in. —-in the accustomed place *f tie church, chapel, or chau

ce/*.

Mr. Nelson, in his admirable work on toe Feasts and Fasts (at p. 465-6) remarks that " it is plain, even in the times of the Apojiles, theTe were places Set Apart for divine worship. The Christians at Corinth had a place jet apart tor holy purposes: every private bouse was different from the church, their houses being ofpojed to Sacred Places, set apart for religious uses—a certain place Jet apart for divine worship."

From these testimonies we ascertain the importance os consecrating churches, and identify that order of perbns who are alone invested with the proper authority to do it. This is the more essential to be impressed now, when many chapels, (intended as chapels of ease) are not consecrated at all; and the sectarian meeting houses burlesque the ceremony a,*ogether, by the usurpation of mere laymen, who ignorantly aid impudently presume to invade, not only the priestly office. but the episcopal character, in open defiance of, and in direct contradiction to the commands of Christ, and that gospel which they pretend to obey; and the teaching of which they begin by an open violation of its most sacred injunctions.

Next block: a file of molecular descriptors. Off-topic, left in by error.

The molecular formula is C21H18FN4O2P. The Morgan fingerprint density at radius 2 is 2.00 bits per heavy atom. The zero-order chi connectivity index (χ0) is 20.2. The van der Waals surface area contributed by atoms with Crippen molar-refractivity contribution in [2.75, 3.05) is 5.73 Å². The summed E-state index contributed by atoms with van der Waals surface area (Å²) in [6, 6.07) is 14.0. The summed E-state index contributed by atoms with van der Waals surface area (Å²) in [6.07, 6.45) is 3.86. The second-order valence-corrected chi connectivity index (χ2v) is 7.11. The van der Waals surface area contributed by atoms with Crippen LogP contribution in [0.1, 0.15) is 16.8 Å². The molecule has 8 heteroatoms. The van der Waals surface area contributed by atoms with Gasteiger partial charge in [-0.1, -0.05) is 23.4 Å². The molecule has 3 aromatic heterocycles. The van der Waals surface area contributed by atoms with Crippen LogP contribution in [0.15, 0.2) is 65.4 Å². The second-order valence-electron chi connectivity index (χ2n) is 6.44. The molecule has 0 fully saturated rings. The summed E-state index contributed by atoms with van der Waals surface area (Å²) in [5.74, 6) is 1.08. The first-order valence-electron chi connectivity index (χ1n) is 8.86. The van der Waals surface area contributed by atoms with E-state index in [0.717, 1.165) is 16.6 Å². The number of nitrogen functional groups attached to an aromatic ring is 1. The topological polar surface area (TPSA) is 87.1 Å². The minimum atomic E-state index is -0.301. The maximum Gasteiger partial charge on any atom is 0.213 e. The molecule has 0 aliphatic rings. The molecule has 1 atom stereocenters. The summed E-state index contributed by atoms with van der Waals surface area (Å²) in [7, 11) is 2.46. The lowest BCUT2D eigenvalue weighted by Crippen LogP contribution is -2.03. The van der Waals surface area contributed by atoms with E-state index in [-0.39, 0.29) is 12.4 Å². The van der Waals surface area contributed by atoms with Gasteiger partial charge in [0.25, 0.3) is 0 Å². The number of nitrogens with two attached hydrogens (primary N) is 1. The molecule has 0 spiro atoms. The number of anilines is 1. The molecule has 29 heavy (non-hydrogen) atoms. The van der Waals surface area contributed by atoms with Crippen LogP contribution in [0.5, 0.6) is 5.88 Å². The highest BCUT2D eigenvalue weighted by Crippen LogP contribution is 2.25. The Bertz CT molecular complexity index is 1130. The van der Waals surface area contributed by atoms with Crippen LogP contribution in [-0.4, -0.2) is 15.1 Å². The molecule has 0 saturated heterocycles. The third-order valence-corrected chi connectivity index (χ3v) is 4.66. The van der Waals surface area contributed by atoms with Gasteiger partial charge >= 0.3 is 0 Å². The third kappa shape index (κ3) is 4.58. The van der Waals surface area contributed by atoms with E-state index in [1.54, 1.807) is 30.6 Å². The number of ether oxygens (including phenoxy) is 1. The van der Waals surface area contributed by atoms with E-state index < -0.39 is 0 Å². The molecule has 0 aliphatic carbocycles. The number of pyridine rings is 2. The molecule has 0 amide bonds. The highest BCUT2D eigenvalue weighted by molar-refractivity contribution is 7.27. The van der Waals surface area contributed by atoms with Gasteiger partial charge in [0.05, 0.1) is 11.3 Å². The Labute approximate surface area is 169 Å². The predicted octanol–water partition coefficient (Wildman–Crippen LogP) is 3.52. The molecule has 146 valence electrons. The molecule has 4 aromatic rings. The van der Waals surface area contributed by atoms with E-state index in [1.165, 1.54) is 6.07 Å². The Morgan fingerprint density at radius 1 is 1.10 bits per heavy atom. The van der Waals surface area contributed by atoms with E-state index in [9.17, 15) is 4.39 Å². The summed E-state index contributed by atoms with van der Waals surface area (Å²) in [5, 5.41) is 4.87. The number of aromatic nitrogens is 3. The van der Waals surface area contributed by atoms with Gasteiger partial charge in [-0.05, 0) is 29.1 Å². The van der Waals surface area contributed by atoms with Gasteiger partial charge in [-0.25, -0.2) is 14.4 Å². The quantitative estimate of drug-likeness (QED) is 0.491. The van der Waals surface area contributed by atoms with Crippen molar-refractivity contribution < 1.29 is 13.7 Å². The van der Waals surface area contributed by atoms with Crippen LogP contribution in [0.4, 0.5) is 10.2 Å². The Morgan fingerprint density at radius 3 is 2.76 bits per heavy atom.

On the necessity of dedicating churches, a very orthodox divine thus expresses himself, in a sermon to his country parishioners, "if it be necessary to set apart churches, yet why need they be consecrated?" There is reason and universal practice on our side for doing it; for if it be right to follow the nature of things, and the general practice of the worshippers of God, in setting apart solemnly, and appropriating places to his service, it is scarcely conceivable how this is to be done without the use of some ceremonies, and it is very hard that they should be thought the worse, merely for being customary or appointed. Shall the palaces of kings be entered with respedt, and shall we enter into the courts of the Lord, withoutyow* token of reverence* Is His hauj'e alone to be treated without ceremony ?—not to prepossess men's minds with an holy awe, and a regard for that place, whither, in all their future devotions, they are

* Bishop Sparrow's Rationale of the Book of Com. Prayer, p. 318, of the dedication of churches,